At this point, the chronological movement of the exhibition ceased, and the next display featured several editions of the medical advice manual Aristotle’s Masterpiece. By focusing on a single – albeit mutable – text, this display queried how such books on human generation were written, read and reproduced over a span of 250 years. This ‘Aristotle’s Masterpiece’ case stood out as the most purposeful comment about the book reproduction aspect of the exhibit. The next theme was ‘The Ascent of Man’, which considered the 19th-century (and particularly Charles Darwin’s) legacy of the theory of evolution. The following display, ‘Extraordinary Births’, included a historical array of spectacular book illustrations of monstrous and sensational births. And the final case, ‘Population Arithmetick’, showed works dealing with population statistics; the earliest was William Petty’s book Political Arithmetick (1690) and the latest was a DVD of ZPG: Zero Population Growth (1972) – a sci-fi film directed by Michael Campus and with the premise of a future where the government introduces a ban on child-rearing. Lastly, there were two multimedia inclusions in the exhibit: video excerpts from the British Film Institute’s collection The Joy of Sex Education and a computer module that allowed access to the online complement of the exhibition.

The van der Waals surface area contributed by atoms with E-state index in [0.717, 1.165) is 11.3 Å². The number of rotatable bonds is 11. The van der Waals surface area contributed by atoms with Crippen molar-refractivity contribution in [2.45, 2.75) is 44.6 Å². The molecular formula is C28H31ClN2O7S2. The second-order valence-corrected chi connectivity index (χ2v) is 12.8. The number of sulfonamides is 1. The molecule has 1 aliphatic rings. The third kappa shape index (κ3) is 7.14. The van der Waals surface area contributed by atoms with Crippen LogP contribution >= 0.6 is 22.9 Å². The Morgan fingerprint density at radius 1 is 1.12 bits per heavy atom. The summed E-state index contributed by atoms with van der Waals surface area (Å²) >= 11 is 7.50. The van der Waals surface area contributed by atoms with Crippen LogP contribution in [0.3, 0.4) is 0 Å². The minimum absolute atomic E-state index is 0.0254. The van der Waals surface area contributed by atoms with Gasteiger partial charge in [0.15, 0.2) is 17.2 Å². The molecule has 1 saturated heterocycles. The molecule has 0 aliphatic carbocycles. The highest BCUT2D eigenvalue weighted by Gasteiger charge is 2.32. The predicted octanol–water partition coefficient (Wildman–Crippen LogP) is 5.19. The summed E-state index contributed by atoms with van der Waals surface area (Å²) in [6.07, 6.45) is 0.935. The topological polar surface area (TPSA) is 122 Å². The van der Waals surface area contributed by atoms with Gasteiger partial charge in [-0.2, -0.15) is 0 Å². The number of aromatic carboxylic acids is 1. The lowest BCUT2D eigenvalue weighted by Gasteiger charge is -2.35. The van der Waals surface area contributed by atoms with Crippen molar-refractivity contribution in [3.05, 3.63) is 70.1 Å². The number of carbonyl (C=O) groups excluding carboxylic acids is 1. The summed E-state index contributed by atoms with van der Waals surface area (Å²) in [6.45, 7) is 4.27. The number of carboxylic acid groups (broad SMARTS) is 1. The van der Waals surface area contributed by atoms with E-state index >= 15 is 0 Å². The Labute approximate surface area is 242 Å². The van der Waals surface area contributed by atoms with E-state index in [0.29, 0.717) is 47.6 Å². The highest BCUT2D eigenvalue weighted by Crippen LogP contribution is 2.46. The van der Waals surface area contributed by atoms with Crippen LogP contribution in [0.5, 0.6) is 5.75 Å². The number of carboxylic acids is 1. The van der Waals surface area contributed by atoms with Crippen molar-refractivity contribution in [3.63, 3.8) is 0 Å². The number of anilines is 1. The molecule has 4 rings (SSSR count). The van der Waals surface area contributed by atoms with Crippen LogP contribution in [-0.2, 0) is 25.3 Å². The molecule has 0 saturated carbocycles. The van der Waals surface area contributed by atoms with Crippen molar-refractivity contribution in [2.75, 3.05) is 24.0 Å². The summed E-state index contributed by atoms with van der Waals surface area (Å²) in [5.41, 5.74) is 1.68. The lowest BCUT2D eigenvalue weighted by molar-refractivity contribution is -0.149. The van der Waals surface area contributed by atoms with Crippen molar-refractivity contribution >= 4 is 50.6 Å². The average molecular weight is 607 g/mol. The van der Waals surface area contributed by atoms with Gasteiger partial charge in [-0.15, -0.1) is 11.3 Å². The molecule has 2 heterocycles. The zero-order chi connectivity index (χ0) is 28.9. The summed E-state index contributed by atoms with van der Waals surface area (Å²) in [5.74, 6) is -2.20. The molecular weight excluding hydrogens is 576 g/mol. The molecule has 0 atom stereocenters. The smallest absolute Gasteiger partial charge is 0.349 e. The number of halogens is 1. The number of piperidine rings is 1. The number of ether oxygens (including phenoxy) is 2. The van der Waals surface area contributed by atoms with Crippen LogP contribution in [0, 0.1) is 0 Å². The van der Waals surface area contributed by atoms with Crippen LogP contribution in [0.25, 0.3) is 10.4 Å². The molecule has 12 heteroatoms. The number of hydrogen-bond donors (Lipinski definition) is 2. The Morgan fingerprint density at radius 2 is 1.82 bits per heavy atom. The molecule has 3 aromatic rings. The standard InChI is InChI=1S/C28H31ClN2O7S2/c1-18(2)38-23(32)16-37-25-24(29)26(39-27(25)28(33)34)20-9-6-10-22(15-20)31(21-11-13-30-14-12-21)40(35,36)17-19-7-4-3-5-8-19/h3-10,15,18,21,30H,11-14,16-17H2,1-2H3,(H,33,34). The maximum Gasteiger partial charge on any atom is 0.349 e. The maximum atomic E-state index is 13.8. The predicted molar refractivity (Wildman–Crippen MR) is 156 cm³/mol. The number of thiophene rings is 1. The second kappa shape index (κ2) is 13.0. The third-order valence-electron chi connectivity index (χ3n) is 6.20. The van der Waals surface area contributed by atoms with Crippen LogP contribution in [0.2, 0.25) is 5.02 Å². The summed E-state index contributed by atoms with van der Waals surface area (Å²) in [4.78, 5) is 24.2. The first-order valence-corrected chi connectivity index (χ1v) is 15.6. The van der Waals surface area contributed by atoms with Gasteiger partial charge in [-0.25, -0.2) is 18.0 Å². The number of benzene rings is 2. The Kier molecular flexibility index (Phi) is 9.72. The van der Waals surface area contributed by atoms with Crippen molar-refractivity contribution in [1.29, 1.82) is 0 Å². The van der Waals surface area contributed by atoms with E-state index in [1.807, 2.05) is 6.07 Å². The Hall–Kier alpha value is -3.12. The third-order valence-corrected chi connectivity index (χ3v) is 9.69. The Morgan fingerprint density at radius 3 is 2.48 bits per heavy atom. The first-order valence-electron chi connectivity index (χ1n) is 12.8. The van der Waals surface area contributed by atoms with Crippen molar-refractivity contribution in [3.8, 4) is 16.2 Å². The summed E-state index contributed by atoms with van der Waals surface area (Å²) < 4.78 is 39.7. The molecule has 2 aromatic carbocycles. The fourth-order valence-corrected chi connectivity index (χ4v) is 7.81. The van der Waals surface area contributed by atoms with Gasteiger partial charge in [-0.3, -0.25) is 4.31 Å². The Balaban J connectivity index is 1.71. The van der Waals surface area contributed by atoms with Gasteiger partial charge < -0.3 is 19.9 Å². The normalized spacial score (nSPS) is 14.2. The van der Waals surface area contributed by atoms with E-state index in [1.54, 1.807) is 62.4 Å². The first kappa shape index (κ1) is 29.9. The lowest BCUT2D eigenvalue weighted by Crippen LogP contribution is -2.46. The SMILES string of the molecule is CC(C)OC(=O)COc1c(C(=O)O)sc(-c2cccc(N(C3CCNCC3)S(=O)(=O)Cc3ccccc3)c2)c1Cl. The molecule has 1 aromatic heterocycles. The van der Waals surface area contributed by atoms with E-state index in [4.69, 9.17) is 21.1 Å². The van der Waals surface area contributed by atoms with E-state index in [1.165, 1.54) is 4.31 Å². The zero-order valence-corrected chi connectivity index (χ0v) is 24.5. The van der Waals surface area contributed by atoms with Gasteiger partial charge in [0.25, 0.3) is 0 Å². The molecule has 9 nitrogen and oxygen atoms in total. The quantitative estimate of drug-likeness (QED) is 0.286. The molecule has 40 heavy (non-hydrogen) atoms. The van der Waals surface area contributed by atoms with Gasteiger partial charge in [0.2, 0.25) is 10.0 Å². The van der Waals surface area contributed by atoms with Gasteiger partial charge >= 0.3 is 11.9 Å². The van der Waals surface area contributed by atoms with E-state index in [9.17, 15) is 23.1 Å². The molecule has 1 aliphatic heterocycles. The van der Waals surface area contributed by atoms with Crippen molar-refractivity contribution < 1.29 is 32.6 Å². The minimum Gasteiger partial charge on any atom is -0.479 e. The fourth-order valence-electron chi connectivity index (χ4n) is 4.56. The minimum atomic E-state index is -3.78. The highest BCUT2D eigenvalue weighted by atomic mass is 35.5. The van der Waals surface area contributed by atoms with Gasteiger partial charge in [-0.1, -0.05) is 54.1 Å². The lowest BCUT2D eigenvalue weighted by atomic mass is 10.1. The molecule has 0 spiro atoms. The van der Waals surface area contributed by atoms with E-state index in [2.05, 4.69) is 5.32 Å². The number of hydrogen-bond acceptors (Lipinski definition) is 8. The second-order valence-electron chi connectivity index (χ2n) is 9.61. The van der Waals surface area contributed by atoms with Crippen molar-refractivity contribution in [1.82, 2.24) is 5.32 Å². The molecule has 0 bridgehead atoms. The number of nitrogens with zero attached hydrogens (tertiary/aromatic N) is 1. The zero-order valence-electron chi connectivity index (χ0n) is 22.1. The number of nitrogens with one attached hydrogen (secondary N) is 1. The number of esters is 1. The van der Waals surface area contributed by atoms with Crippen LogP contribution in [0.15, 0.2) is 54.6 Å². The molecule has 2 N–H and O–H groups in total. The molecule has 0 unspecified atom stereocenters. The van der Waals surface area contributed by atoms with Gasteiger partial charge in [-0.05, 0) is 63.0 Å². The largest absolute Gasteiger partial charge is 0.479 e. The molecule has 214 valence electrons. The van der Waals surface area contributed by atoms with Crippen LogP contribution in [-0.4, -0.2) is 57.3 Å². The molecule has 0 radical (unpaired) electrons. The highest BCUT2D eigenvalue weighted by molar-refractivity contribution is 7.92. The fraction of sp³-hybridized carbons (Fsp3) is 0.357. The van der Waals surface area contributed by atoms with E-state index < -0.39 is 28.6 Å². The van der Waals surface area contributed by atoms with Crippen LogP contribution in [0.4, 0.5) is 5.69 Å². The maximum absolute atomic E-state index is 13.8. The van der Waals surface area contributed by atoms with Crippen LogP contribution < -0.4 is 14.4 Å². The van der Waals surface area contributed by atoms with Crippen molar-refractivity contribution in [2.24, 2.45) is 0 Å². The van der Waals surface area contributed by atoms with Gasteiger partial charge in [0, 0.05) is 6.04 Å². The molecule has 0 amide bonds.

As with any museum exhibition, there are a host of curatorial ideas and choices implicit in the displays. These are also aspects to think about constructively for future public engagement. Overall, the descriptions and selections for the ten themes were both thoughtful and thought-provoking. Some topics were presented in a somewhat neat and tidy fashion that could be interpreted by visitors as disregarding some of the complexities. One example would be ‘The Control of Life’, which implied that debates on birth control and abortion are specific to the late 20th century. Likewise, the shift from generation to reproduction was only partially explained; what actually changes with that shift in terminology was not made clear, especially for non-specialists. The most pronounced curatorial issue was that the rather restricted source of the objects and texts on display was left unacknowledged. Of course, these wonderful historical items reflect their particular situation as part of the University of Cambridge’s collections. Certainly, this history of human reproduction has a distinctly Cambridge, English flavour, as instanced by Darwin’s substantial representation and the negligible amount of non-British materials in the modern components of the exhibition. Nevertheless, the remarks in the visitors’ comment book, as well as my own impressions, are wholly appreciative of this wonderfully cogent and coherent show put on by the Generation to Reproduction group.
Books and Babies: Communicating reproduction ran from 7 July to 23 December 2011. Its online version remains available.
Darren N Wagner is a PhD student at the University of York (E email@example.com), currently writing up his thesis, ‘Exquisite Sense: Sexual reproduction, nervous physiology, and the culture of sensibility in Britain, c.1660–1780’.